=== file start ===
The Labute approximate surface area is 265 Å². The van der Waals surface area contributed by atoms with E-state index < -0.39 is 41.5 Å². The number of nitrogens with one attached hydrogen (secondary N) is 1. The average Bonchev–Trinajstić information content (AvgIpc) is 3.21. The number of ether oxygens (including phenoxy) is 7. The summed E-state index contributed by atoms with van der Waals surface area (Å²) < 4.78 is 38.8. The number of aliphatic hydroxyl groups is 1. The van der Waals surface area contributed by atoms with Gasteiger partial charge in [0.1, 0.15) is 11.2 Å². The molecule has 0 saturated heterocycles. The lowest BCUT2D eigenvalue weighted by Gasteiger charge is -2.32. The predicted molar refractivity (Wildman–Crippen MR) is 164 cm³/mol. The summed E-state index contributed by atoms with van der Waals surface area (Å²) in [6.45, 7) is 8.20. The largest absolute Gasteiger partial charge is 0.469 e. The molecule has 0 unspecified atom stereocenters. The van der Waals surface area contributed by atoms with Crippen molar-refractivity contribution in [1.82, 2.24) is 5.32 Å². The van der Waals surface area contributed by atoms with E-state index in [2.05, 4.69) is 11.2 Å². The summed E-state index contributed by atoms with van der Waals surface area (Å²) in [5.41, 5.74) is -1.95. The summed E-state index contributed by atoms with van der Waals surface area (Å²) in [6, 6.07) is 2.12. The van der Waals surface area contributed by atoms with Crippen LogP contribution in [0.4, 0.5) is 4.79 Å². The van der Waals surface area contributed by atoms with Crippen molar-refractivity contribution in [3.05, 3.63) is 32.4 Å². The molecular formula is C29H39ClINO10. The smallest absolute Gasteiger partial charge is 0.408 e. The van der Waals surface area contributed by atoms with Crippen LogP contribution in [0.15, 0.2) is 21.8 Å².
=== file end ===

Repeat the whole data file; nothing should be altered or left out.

The Labute approximate surface area is 265 Å². The van der Waals surface area contributed by atoms with E-state index < -0.39 is 41.5 Å². The number of nitrogens with one attached hydrogen (secondary N) is 1. The average Bonchev–Trinajstić information content (AvgIpc) is 3.21. The number of ether oxygens (including phenoxy) is 7. The summed E-state index contributed by atoms with van der Waals surface area (Å²) < 4.78 is 38.8. The number of aliphatic hydroxyl groups is 1. The van der Waals surface area contributed by atoms with Gasteiger partial charge in [0.1, 0.15) is 11.2 Å². The molecule has 0 saturated heterocycles. The lowest BCUT2D eigenvalue weighted by Gasteiger charge is -2.32. The predicted molar refractivity (Wildman–Crippen MR) is 164 cm³/mol. The summed E-state index contributed by atoms with van der Waals surface area (Å²) in [6.45, 7) is 8.20. The largest absolute Gasteiger partial charge is 0.469 e. The molecule has 0 unspecified atom stereocenters. The van der Waals surface area contributed by atoms with Crippen molar-refractivity contribution in [1.82, 2.24) is 5.32 Å². The van der Waals surface area contributed by atoms with E-state index in [2.05, 4.69) is 11.2 Å². The summed E-state index contributed by atoms with van der Waals surface area (Å²) in [5.41, 5.74) is -1.95. The summed E-state index contributed by atoms with van der Waals surface area (Å²) in [6, 6.07) is 2.12. The van der Waals surface area contributed by atoms with Crippen LogP contribution in [0.4, 0.5) is 4.79 Å². The van der Waals surface area contributed by atoms with Crippen molar-refractivity contribution in [3.05, 3.63) is 32.4 Å². The molecular formula is C29H39ClINO10. The smallest absolute Gasteiger partial charge is 0.408 e. The van der Waals surface area contributed by atoms with Crippen LogP contribution in [0.15, 0.2) is 21.8 Å².